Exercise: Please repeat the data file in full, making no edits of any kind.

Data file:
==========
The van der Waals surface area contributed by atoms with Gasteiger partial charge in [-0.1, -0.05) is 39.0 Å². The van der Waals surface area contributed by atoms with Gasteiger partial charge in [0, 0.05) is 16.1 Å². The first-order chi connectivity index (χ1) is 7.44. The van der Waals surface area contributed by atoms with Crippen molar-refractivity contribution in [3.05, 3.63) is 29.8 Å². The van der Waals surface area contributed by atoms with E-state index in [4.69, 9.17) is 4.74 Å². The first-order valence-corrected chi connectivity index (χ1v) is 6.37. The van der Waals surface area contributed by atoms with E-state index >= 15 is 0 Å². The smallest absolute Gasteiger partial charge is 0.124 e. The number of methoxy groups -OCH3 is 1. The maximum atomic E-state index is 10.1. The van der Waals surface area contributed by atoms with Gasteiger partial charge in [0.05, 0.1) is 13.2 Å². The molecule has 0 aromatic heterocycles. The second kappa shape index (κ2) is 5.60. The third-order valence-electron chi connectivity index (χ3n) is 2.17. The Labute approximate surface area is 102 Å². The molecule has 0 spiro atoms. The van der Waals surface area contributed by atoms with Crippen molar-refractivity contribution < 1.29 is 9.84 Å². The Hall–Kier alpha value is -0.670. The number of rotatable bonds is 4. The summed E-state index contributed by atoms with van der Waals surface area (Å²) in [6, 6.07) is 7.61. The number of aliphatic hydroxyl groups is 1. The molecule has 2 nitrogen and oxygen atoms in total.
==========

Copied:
The van der Waals surface area contributed by atoms with Gasteiger partial charge in [-0.1, -0.05) is 39.0 Å². The van der Waals surface area contributed by atoms with Gasteiger partial charge in [0, 0.05) is 16.1 Å². The first-order chi connectivity index (χ1) is 7.44. The van der Waals surface area contributed by atoms with Crippen molar-refractivity contribution in [3.05, 3.63) is 29.8 Å². The van der Waals surface area contributed by atoms with E-state index in [4.69, 9.17) is 4.74 Å². The first-order valence-corrected chi connectivity index (χ1v) is 6.37. The van der Waals surface area contributed by atoms with E-state index >= 15 is 0 Å². The smallest absolute Gasteiger partial charge is 0.124 e. The number of methoxy groups -OCH3 is 1. The maximum atomic E-state index is 10.1. The van der Waals surface area contributed by atoms with Gasteiger partial charge in [0.05, 0.1) is 13.2 Å². The molecule has 0 aromatic heterocycles. The second kappa shape index (κ2) is 5.60. The third-order valence-electron chi connectivity index (χ3n) is 2.17. The Labute approximate surface area is 102 Å². The molecule has 0 spiro atoms. The van der Waals surface area contributed by atoms with Crippen molar-refractivity contribution < 1.29 is 9.84 Å². The Hall–Kier alpha value is -0.670. The number of rotatable bonds is 4. The summed E-state index contributed by atoms with van der Waals surface area (Å²) in [6, 6.07) is 7.61. The number of aliphatic hydroxyl groups is 1. The molecule has 2 nitrogen and oxygen atoms in total.